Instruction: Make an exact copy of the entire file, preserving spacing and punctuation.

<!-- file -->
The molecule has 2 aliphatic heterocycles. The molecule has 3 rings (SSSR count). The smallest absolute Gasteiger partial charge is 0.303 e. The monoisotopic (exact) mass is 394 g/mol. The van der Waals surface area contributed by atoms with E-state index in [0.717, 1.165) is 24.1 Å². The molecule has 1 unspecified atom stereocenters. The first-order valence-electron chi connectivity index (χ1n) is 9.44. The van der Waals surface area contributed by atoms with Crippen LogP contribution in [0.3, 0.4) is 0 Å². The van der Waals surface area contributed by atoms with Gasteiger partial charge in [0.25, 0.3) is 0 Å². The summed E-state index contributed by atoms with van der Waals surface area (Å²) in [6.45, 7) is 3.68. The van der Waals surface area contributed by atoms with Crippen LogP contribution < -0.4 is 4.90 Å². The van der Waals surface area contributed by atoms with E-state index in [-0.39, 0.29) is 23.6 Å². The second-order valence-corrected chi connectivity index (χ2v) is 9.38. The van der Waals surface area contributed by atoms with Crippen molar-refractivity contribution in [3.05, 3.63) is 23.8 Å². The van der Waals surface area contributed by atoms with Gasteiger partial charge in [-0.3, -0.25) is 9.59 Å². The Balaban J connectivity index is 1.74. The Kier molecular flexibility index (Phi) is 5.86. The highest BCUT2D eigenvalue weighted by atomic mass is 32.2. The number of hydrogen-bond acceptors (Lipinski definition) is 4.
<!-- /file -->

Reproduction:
The molecule has 2 aliphatic heterocycles. The molecule has 3 rings (SSSR count). The smallest absolute Gasteiger partial charge is 0.303 e. The monoisotopic (exact) mass is 394 g/mol. The van der Waals surface area contributed by atoms with E-state index in [0.717, 1.165) is 24.1 Å². The molecule has 1 unspecified atom stereocenters. The first-order valence-electron chi connectivity index (χ1n) is 9.44. The van der Waals surface area contributed by atoms with Crippen LogP contribution in [0.3, 0.4) is 0 Å². The van der Waals surface area contributed by atoms with Gasteiger partial charge in [0.25, 0.3) is 0 Å². The summed E-state index contributed by atoms with van der Waals surface area (Å²) in [6.45, 7) is 3.68. The van der Waals surface area contributed by atoms with Crippen LogP contribution < -0.4 is 4.90 Å². The van der Waals surface area contributed by atoms with E-state index in [-0.39, 0.29) is 23.6 Å². The second-order valence-corrected chi connectivity index (χ2v) is 9.38. The van der Waals surface area contributed by atoms with Crippen molar-refractivity contribution in [3.05, 3.63) is 23.8 Å². The van der Waals surface area contributed by atoms with Gasteiger partial charge in [-0.3, -0.25) is 9.59 Å². The Balaban J connectivity index is 1.74. The Kier molecular flexibility index (Phi) is 5.86. The highest BCUT2D eigenvalue weighted by atomic mass is 32.2. The number of hydrogen-bond acceptors (Lipinski definition) is 4.